Exploring what the film meant to say most
By now, we all know of the hype that surrounds the film "Moonlight." We know that it won this year's Academy Award for Best Picture in the most dramatic/memorable/weird way possible, first losing to "La La Land," then finding out the announcement was incorrect and "Moonlight" had actually won. We also have heard how Bay Area native Mahershala Ali became the first Muslim actor to win an Oscar as Best Supporting Actor. Furthermore, we've heard how "Moonlight" became the first ever film with an all-black cast to win Best Picture. For these reasons and more, I sat down to watch "Moonlight" and see for myself why it has garnered so much love since its release. But by the film's ending, I was more concerned with the question of, what was that film really about? What was its most important theme or lesson to take away from it? What is the most important thing to glean from such a celebrated film here in the tumultuous times of 2017?
The best compliment I can give to the film "Moonlight" is that it makes you think. It makes you ponder a laundry list of subjects and issues that all unfold in less than two hours. By the time the last scene arrives, and young Chiron or "Little" is standing alone on a moonlit beach in Miami, the viewer has wrestled with a long list of life's questions. All questions that have clearer answers than when the film begins with Juan climbing out of his car to check on his successful drug dealing business.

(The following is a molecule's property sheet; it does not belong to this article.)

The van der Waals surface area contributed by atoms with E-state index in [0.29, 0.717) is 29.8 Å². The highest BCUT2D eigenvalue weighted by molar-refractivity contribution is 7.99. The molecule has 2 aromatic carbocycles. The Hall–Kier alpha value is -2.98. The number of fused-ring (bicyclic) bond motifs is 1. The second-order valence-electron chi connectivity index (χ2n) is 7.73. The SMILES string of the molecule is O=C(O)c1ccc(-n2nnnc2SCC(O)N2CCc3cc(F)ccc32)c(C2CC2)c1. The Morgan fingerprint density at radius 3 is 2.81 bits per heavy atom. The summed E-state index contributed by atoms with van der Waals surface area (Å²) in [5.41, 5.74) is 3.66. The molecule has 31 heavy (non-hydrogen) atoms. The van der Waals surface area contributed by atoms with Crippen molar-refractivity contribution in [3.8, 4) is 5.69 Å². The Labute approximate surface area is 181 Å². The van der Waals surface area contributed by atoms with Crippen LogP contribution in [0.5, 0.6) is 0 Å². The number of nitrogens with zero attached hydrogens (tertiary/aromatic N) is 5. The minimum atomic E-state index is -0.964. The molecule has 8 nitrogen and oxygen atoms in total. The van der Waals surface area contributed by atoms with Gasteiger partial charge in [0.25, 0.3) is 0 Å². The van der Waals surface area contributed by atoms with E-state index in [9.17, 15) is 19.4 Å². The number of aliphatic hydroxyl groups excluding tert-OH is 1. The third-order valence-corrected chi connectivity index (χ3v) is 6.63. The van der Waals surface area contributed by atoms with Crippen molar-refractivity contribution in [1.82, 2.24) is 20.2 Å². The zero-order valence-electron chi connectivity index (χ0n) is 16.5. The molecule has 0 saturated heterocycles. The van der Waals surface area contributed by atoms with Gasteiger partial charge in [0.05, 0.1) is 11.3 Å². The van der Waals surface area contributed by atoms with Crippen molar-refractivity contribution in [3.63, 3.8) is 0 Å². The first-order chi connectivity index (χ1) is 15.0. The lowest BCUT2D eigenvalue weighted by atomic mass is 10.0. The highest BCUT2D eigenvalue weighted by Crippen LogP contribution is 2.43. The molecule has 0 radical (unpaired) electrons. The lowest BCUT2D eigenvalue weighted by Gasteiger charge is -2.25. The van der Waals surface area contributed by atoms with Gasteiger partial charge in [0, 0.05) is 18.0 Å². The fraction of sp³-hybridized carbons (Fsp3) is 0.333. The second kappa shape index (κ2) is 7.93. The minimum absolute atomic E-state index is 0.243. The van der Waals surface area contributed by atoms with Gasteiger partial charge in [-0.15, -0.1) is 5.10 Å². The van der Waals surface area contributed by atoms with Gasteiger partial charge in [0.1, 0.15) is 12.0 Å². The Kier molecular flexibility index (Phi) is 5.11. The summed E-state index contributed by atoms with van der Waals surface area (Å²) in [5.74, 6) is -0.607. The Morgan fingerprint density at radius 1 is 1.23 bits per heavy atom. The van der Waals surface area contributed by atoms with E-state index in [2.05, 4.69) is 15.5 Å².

Barry Jenkins was the director of "Moonlight," and we can never be sure of the main message he wanted to deliver above all the others. But let's take some time to explore some of the candidates for his most important themes.
The crush of capitalism